There’s nothing ambiguous about the feelings that the Chelsea faithful hold towards manager Maurizio Sarri at this moment in time. The standoff between the supporters and Sarri has become an ill-tempered affair and quite frankly, quite an awkward one now that Chelsea fans have dismissed his playing style with a rather foul-mouthed chant that is catching on during match day.

Whenever a manager comes under fire and leaves the pitch to a chorus of boos after a bad run of performances, they are invariably asked about the crowd’s reaction during their post-match interview, and always come up with something along the lines of, ‘the supporters have a right to vent their frustration’. In Sarri’s case, he’s been no different in front of the Sky cameras after a game. But that’s where the empathy stops with fans and once he shakes the interviewer’s hand and walks off, it’s back to Sarri’s way of doing things.

This is strange, because many other under-fire managers in Sarri’s position would be jumping through hoops of fire to appease the fans as they desperately search around for a few half-decent results that will provide the stay of execution they need. Maurizio Sarri is obviously not any other manager, and that probably goes a long way in explaining that what is really going on at Chelsea is more about Sarri’s personality than his football, especially now as captain Cesar Azpilicueta has demanded the fans get behind the manager.

The disdain from the stands doesn’t come from the Chelsea fans thinking he’s an utterly useless manager and devoid of any tactical nous, but rather the fact he has been so flippant towards their feelings and so annoyingly steadfast in his footballing philosophy.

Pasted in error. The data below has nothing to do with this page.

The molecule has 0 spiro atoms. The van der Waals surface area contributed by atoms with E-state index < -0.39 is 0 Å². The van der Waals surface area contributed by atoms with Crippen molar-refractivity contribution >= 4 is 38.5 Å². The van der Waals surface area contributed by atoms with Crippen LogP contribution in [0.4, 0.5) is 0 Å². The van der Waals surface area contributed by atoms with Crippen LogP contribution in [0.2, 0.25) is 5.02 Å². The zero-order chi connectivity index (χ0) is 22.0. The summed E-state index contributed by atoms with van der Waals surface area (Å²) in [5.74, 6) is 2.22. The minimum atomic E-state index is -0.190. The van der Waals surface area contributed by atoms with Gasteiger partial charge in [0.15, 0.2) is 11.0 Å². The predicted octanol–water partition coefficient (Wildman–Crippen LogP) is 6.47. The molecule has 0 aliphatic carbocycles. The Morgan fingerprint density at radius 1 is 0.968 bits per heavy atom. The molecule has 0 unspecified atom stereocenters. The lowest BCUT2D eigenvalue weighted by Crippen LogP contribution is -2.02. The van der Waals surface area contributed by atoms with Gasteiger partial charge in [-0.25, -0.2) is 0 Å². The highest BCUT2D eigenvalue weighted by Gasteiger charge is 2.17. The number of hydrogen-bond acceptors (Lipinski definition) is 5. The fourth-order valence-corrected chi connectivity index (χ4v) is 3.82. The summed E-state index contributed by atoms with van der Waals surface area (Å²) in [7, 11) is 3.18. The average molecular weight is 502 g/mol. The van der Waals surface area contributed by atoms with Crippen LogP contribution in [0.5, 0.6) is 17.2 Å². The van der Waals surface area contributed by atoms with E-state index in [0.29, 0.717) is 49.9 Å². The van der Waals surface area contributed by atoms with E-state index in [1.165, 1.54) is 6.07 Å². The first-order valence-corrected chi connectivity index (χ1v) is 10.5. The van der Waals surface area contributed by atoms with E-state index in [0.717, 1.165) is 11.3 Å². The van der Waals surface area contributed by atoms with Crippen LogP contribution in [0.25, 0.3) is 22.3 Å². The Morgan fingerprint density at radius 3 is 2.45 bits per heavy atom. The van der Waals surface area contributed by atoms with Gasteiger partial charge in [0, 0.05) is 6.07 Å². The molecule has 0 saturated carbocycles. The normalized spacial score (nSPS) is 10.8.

It’s no wonder that the patience on the terraces has run out so quickly when Sarri’s saying things like he only watched 20 minutes of Hudson-Odoi’s England debut, after the Blues faithful have demanded that he start in the Premier League. This is a player, after all, that will play a key role in an England team that is 7/4 to win the UEFA Nations League in international football betting. How then doesn’t he start a game at club level? That’s Sarri for you, and sometimes you can’t help but wonder whether his way of biting back is to antagonise an already infuriated fanbase.

By all accounts, if he was to adopt a more pragmatic attitude at Stamford Bridge, he would be liked a lot more. There were signs in the 3-0 win over Brighton that the Italian could possibly be bowing to fan pressure, given he started with Hudson-Odoi and Loftus-Cheek, but it’s too early to tell if that will be a sign of things to come. Of course, it really should be given as Loftus-Cheek scored and Hudson-Odoi assisted Giroud’s goal, but surely Sarri knows that he’s got a far better chance of managing a winning team when he starts his best players. In all sincerity, it wouldn’t even be giving in to the calls from the terraces, but rather just using common sense.

For some reason or other, and you’d have to think pride is playing a big part: Sarri is refusing to do what is best for Chelsea by falling in line with what the fans want, which also happens to be the most logical way forward.

Six wins in the last eight games suggest Chelsea are by no means on a terrible run that would normally see a manager fired – far from it. But because of how toxic the relationship has become between manager and supporters, it seems like any game could be Sarri’s last. At the end of the day, Sarri could change all of this by being willing to consider and accept a different point of view.